"The days of having a salesman coming to the door, and saying, 'What's your price?' are gone," Mizer said. Helping with lower prices has been difficult, though, because of fuel price increases. Like most distributors, he said RDP didn't want to pass along fuel surcharges to operators, but after Hurricane Katrina it had no option.

"Fuel and transportation costs are killing us, and people need to understand we're not even trying to recover 100 percent of those increases," he said. "People need to understand that our margins are very narrow, too. So we had to try to offset those fuel prices somewhat."

Mizer said the good news for operators is cheese prices are expected to remain low throughout 2006.

"That's exactly what we're hearing, and we're glad we can say that," he said.

That NAPICS has an ice cream component is only half the reason Chris Humiston was exhibiting for his company, Aromi d'Italia. The Baltimore-based distributor of gelato and refrigeration equipment said that just as in Italy, gelato is the perfect accompaniment to pizza. Not only does it have strong appeal as a sweet treat, it's Italian, unique and still largely undiscovered in the U.S.

"Gelato is young in America, but it will catch on," said Humiston. Gelato has half the butterfat of ice cream, but retains all the body and texture. "You get that mouthfeel from all natural ingredients, too. There are no preservatives in this."

There is a significant investment in a gelato system, he said, including the gelato maker and the display case.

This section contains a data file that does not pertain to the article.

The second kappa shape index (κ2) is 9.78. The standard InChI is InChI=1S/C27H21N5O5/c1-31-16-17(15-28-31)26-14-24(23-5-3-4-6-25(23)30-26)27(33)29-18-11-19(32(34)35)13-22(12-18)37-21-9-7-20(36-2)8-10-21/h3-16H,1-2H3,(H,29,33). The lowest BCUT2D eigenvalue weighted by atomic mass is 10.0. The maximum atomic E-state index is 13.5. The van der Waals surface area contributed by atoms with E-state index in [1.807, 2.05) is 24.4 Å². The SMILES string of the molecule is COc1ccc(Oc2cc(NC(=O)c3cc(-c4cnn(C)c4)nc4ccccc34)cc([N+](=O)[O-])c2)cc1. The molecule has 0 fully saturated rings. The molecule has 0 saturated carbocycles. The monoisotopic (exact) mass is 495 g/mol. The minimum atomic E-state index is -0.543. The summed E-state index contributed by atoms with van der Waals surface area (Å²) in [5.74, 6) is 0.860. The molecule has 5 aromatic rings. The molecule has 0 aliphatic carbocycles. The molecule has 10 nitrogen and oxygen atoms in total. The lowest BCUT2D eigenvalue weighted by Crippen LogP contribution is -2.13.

"But if you borrow $35,000 and you buy a machine and display case, and your payback is $750 to $800 a month for five years, that works out to $25 a day, which is 10 cups of gelato," he said.

"This will pay for itself much quicker than that."

Pizza showdown

Don Schmitt of Bexley Pizza Plus (Bexley, Ohio), and Eric Lippmann of EJ's Neighborhood Pizzeria and Italian Eatery (Cypress, Texas) took top honors among 73 contestants in the annual Pizza Pizzazz contest, held on both days of the show.

The pizza contest is the largest of its kind in the U.S., and it continues to draw contestants from well beyond the NAPICS region.

Schmitt's Mega Meat pizza won the traditional pizza category, while Lippmann's Texas-Style Barbeque Chicken won the gourmet category. Their pizza prowess earned each expenses-paid trips to the April World Pizza Championships in Salsamaggiore, Italy, and spots on the U.S. Pizza Team.

Second prize and $400 in the traditional category went to Tim Duffey, DeFelice Brothers Pizza, St. Clairsville, Ohio, while third place and $200 went to Terry Bryant, Angelo's Pizza II & Hound Dog Café, Avon, Ohio.

Second prize and $400 in the gourmet category went to James Catalfino, Catalfino's Pizza & Pub, Canal Winchester, Ohio, and third place and $200 went to Paul Cataldo, Antonio's Italian Ristorante, Elkhart, Ind.

Contestants in both categories competed in first-round bakeoffs that yielded five finalists each. Those five went to a final round in which they again prepared their original entries. A panel of 25 judges scrutinized each pizza on characteristics such as overall flavor, appearance, marketability and taste.

Lippmann, who traveled 1,100 miles to compete, said he's looking forward to the much-longer trip to the Italian championships.

"I saw some really good pizzas here, so I'm glad we did as well as we did," he said. "I can't wait to go to Italy because I've heard so much about that contest. I'm just glad it's my turn this time."


Topics: NAPICS